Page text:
Metric 4: The Average Hands-On Design Time Projects Require
As the title suggests, this shows how much time – measured in days – that designers spend with creative projects on average. It’s a good number to have now, but it’s especially helpful to track over time. For example, when Franklin Energy compares this metric year-over-year, it can demonstrate that it has reduced the amount of hands-on design time required.
Metric 5: The Average Number Of Projects Per Team Member
This shows the total number of projects completed divided by the number of contributors on the creative team. Here again, the value really shows up in multi-year comparisons. Franklin Energy was able to show that the creative team is completing about the same number of projects – even as the hands-on design time has gone down.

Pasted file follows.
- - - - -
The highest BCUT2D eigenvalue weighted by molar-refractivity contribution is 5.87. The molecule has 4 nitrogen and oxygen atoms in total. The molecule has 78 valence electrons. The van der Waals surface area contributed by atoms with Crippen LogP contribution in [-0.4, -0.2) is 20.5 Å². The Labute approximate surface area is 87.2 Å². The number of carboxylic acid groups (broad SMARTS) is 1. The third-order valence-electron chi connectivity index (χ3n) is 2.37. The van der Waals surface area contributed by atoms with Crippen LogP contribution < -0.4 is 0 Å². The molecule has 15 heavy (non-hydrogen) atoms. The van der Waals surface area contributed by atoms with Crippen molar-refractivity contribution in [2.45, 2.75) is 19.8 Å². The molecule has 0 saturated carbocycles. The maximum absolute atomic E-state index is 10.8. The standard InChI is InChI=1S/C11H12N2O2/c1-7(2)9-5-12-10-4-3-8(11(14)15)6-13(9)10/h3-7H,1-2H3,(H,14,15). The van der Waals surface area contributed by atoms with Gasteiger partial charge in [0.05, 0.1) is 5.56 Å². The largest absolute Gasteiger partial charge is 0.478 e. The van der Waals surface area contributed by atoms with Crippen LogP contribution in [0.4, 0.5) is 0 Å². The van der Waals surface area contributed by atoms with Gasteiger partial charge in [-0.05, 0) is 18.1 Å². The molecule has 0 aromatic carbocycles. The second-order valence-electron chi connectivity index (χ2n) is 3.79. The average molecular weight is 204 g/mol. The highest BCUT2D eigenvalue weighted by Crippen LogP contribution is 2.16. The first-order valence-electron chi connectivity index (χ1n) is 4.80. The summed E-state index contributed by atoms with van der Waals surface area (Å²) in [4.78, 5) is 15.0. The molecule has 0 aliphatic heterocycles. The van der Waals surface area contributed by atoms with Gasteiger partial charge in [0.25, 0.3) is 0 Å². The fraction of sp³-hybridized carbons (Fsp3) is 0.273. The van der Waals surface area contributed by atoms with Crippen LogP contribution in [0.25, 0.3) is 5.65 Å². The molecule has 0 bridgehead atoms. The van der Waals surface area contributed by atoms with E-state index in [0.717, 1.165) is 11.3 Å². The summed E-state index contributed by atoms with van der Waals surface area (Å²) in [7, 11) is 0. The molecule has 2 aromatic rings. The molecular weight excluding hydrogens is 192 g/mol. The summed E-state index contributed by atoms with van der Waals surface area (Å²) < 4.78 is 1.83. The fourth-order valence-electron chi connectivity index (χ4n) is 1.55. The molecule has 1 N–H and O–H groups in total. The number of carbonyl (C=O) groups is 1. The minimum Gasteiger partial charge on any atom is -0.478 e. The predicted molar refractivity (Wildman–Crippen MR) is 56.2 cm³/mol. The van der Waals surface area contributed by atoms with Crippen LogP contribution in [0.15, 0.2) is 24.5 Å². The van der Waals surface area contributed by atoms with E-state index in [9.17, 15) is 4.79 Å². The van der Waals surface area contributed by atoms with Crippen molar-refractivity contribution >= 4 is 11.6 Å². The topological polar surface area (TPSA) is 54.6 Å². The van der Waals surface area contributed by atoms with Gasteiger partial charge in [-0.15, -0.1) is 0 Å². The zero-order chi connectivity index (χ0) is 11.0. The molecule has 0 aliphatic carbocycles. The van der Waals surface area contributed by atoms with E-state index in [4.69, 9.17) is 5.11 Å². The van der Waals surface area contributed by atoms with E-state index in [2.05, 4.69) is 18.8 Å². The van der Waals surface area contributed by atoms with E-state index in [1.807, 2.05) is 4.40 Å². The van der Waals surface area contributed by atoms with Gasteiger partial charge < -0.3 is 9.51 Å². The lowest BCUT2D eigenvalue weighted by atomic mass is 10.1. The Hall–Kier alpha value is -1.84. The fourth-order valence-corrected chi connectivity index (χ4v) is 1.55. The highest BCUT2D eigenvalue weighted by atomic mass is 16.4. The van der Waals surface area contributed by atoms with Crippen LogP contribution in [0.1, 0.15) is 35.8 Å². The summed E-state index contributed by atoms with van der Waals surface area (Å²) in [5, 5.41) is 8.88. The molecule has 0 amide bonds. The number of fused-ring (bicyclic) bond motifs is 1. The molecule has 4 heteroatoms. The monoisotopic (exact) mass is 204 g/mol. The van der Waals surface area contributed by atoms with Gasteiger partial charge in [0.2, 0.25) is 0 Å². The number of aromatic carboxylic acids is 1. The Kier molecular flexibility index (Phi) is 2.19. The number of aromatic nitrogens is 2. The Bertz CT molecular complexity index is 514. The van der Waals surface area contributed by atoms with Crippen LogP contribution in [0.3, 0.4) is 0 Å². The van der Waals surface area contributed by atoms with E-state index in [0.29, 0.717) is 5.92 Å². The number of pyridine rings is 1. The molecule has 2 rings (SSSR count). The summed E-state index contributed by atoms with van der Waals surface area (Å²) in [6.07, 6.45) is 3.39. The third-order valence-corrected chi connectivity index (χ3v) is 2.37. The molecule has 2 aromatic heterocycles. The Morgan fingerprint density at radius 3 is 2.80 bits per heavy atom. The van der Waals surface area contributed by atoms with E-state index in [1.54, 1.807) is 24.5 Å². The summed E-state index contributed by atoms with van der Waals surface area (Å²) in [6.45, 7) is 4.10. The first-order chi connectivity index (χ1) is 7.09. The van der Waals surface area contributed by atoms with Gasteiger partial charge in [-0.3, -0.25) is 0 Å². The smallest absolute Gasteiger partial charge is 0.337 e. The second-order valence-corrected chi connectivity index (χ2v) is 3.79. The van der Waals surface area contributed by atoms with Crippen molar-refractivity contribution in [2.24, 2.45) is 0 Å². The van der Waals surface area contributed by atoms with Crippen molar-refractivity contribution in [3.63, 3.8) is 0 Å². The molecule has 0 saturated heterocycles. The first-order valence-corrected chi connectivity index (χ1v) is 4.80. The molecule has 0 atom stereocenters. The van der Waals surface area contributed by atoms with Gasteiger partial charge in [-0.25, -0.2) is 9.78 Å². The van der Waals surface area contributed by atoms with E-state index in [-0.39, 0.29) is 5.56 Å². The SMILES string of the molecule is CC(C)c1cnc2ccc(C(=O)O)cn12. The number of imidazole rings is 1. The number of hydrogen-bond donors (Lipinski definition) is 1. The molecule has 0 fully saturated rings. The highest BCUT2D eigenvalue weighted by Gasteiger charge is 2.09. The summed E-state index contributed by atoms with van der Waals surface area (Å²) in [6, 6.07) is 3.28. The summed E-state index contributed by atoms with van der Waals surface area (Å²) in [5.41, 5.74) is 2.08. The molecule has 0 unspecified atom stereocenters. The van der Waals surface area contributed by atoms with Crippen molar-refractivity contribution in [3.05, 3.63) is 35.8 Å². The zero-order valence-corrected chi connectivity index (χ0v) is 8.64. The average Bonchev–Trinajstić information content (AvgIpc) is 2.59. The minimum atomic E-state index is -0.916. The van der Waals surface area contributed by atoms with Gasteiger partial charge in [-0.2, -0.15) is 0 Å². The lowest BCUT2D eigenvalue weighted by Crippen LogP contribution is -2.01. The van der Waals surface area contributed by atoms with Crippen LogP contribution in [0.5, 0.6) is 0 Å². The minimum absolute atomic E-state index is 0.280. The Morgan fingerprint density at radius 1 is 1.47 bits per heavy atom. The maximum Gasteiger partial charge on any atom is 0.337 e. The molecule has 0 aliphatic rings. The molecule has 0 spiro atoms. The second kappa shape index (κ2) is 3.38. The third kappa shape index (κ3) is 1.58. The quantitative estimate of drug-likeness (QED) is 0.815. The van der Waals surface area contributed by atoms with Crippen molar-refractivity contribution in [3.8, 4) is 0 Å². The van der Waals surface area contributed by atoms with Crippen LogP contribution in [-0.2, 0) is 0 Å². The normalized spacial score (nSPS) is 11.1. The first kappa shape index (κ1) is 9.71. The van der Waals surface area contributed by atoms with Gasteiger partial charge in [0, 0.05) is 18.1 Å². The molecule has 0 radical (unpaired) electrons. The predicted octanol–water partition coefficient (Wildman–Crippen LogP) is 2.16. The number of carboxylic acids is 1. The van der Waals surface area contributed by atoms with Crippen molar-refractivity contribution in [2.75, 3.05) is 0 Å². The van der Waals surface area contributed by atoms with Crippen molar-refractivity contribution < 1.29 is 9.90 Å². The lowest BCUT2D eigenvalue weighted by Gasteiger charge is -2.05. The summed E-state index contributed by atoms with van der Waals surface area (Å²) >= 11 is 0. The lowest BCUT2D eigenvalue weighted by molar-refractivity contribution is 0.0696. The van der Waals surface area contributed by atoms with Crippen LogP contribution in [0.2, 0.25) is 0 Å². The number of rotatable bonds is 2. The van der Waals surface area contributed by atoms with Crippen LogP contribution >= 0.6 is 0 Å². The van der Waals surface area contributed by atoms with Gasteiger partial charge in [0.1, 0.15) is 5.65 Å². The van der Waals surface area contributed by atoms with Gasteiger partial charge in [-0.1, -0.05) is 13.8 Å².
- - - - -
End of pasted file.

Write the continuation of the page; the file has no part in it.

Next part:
Metric 6: The Average Time It Takes To Complete A Creative Project.
The last metric is the average time it takes to complete a project. This is the same metric that drives the breakout between standard, fast-tracked, and rushed projects. It then takes things a step further and compares the average time to complete each of those categories with the time these projects spent in review.
What this shows executives is much of the time a creative project takes to complete is dependent on the time stakeholders take up in review. This gets the leadership to emphasize the importance for the company to review projects promptly and keep things moving.
Building Trust And Credibility With Data
Most marketing leaders accept that marketing is dependent on creative. However, understanding what it takes to bring creative to life sometimes feels ethereal. A creative scorecard demystifies the hard work creatives pour into projects. In turn, that builds trust, credibility, and strengthens the relationship between creative and marketing – and that drives better business results. ∞